Property taxes - Hong Kong, Monaco, UK, Italy, France



Property is an easy target for tax administrations to raise income. It does not tend to move when you tax it. The following examples show how different approaches are being taken in five countries; all evidencing that real estate taxes in one form or another are becoming the latest fiscal panacea to budget woes.


On the 26th October 2012 the Hong Kong Government announced that changes would be introduced to the Stamp Duty Ordinance that will affect foreign buyers investing in Hong Kong’s residential property market.

The Government wishes to take the heat out of a booming property market which has seen property prices double in three years. The changes to stamp duty are the third set of measures to be introduced in the last two months.

Changes to the Stamp Duty Ordinance include adjustments to the Special Stamp Duty (SSD) and the introduction of a Buyer’s Stamp Duty (BSD).

The Special Stamp Duty rates will be applied at three rates depending on the length of ownership. If the property has been held for:

a) 6 months or less, a tax of 20%;
b) Over 6 months  but 12 months or less, a tax of 15%
c) Over 12 months  but less than 36 months, a tax of 10%

Purchasers who are not a Hong Kong Permanent Resident, ie those who do not have a permanent right of abode in the Hong Kong Special Administrative Region, will be obliged to pay an additional stamp duty, the BSD at a flat rate of 15%. There are certain limited exemptions, for example, transactions involving a HKPR and his or her close relatives who are not HKPR.

A spokesman for the HK Financial Secretary confirmed that "Subject to the enactment of the legislative amendments to the Ordinance, the adjusted rates and extended holding period of SSD and the new BSD will be applicable to all residential properties acquired on or after 27th October 2012".

The current boom in property has been aided by historically low interest rates and high liquidity with the result that the price of apartments have risen by 20% in the first nine months of 2012, 107% since the trough in property prices in 2008. By September 2012 flat prices were 26% higher than the 1997 peak.

Monaco recently introduced Law 1381 which significantly reduced the registration tax payable on the purchase of real estate in the Principality by individuals in their own name or through a transparent Monaco SCI. However, purchases by an opaque entity, ie through an offshore structure, would be subject to a higher tax that applies on the acquisition. A subsequent share sale would also be subject to tax. In addition, the opaque entity is obliged to appoint a Monaco ‘mandataire’ and make an annual return.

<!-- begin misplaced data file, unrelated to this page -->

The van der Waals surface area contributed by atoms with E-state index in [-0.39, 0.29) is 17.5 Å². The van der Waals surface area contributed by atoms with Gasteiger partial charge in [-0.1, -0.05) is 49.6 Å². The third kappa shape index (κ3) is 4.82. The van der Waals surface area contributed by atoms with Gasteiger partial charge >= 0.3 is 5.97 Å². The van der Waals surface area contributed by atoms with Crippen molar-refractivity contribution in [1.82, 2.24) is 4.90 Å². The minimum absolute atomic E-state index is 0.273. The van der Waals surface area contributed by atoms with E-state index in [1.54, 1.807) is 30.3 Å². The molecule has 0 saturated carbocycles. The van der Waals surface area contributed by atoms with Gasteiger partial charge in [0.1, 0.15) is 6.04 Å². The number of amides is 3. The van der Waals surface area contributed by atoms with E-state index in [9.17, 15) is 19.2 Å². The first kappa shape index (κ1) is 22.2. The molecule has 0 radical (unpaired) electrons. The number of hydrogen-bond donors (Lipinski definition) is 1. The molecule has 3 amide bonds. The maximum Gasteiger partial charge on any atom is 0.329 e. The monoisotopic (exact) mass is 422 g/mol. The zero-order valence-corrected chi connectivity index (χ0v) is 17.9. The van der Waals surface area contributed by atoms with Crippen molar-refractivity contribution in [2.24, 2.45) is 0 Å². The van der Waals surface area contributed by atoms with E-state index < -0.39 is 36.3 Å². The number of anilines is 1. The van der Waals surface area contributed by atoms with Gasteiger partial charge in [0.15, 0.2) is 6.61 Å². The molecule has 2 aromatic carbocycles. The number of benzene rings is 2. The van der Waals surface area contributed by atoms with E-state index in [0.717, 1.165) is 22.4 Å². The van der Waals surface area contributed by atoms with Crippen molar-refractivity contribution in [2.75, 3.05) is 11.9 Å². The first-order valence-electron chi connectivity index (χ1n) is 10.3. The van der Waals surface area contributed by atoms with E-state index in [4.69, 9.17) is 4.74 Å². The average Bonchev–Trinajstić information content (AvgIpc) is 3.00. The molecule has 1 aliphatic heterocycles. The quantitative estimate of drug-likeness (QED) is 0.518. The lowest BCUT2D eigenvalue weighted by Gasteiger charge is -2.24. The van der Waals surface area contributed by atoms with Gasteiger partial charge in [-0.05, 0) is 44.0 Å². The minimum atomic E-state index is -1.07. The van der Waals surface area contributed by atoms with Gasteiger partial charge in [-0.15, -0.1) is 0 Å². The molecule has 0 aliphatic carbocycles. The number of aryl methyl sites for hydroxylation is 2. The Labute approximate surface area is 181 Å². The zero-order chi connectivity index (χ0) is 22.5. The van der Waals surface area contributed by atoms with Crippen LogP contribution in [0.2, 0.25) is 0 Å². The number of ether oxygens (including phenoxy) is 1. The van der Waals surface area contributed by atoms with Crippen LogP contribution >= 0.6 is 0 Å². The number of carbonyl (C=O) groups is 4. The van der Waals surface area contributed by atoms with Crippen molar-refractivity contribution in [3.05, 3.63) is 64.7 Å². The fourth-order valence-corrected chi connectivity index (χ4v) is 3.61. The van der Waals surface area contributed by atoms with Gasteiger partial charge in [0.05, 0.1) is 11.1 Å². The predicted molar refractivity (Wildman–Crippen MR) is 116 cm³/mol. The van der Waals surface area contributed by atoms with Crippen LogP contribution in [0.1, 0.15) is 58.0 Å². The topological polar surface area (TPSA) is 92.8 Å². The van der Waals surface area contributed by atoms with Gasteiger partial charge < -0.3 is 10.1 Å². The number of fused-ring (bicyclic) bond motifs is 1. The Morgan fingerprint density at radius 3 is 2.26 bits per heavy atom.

If property is transferred out of an opaque entity and transferred to an SCI or a direct holding by an individual, a reduced registration tax of 1% will apply providing the transaction completes before June 2014.

Recently released figures indicate that some 2,600 companies were identified as owning property of which 1,900 have appointed a ‘mandataire’ and slightly over 3% have opted for transparency. In the first year the tax is thought to have raised €77million in additional revenue.


In the UK a ‘mansion tax’ will be introduced and will apply to high value residential properties that are owned by owned by ‘non-natural persons’ that is corporate entities, companies, partnerships and trusts. ‘High value’ for these purposes is defined as a single residential property worth over £2 million.

The new rate of tax will be 15% for such properties purchased by non-natural persons, with a lower rate of 7% applying to direct purchases by individuals in their own name.

The government is also considering the introduction of an annual charge on properties worth over £2 million and an extension of capital gains tax on the disposal of residential properties worth more than £2 million. In both cases the charge would be on properties held by non-UK resident ‘non-natural persons’.

The 2011 Budget reintroduced the local property tax on residences (the ‘IMU’ tax) that had been abolished by the government of Silvio Berlusconi.

The IMU will now apply a standard rate of tax of 0.76% to all properties, subject to a reduced rate for first residences and local variations.

However, while most municipalities have yet to finalise their IMU rate, the government maintains that the tax must be paid by mid-December 2012. The tax is calculated by the taxpayer by reference to an official property valuation, as the municipalities are not required to issue a tax demand.


Recent tax changes in France affecting real estate include the introduction of a liability to social contributions at the standard rate of 15.5%, on income derived from property held by non-residents. As a result a non-French resident will see the minimum tax rate on rental income rise from a rate of 20% to 35.5%.

The tax on capital gains tax realised on a property sale by a non-French EU resident will rise from 19% to 34.5% and for a non-EU resident from 33.33% to 48.83%.

Changes to Inheritance and Gift Tax and the annual Wealth Tax have also been introduced and are considered in our French Tax Newsletter-

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